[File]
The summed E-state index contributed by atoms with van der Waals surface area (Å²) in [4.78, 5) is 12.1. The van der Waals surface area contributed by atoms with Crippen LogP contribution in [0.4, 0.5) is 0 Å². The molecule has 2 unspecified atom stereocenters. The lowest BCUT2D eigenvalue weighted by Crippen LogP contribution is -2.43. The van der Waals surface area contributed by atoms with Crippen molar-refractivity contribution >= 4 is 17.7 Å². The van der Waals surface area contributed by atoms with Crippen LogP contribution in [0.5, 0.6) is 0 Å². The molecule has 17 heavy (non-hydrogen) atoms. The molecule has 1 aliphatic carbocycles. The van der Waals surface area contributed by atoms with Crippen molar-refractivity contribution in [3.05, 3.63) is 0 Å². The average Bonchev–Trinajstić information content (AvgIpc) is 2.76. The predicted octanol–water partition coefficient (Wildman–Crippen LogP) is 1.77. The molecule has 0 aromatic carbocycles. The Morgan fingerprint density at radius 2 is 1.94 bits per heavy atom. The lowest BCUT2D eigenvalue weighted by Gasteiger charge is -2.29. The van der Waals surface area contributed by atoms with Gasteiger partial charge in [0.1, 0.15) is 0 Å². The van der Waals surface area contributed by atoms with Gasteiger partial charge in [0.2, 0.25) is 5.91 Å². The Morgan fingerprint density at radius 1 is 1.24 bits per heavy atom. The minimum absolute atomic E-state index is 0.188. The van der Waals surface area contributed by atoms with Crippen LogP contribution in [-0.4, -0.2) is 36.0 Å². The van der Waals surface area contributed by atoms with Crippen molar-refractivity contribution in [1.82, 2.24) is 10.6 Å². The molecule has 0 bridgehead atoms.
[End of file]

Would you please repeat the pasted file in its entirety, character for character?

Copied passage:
The summed E-state index contributed by atoms with van der Waals surface area (Å²) in [4.78, 5) is 12.1. The van der Waals surface area contributed by atoms with Crippen LogP contribution in [0.4, 0.5) is 0 Å². The molecule has 2 unspecified atom stereocenters. The lowest BCUT2D eigenvalue weighted by Crippen LogP contribution is -2.43. The van der Waals surface area contributed by atoms with Crippen molar-refractivity contribution >= 4 is 17.7 Å². The van der Waals surface area contributed by atoms with Crippen LogP contribution in [0.5, 0.6) is 0 Å². The molecule has 17 heavy (non-hydrogen) atoms. The molecule has 1 aliphatic carbocycles. The van der Waals surface area contributed by atoms with Crippen molar-refractivity contribution in [3.05, 3.63) is 0 Å². The average Bonchev–Trinajstić information content (AvgIpc) is 2.76. The predicted octanol–water partition coefficient (Wildman–Crippen LogP) is 1.77. The molecule has 0 aromatic carbocycles. The Morgan fingerprint density at radius 2 is 1.94 bits per heavy atom. The lowest BCUT2D eigenvalue weighted by Gasteiger charge is -2.29. The van der Waals surface area contributed by atoms with Gasteiger partial charge in [0.1, 0.15) is 0 Å². The van der Waals surface area contributed by atoms with Gasteiger partial charge in [0.2, 0.25) is 5.91 Å². The Morgan fingerprint density at radius 1 is 1.24 bits per heavy atom. The minimum absolute atomic E-state index is 0.188. The van der Waals surface area contributed by atoms with Crippen LogP contribution in [-0.4, -0.2) is 36.0 Å². The van der Waals surface area contributed by atoms with Crippen molar-refractivity contribution in [1.82, 2.24) is 10.6 Å². The molecule has 0 bridgehead atoms.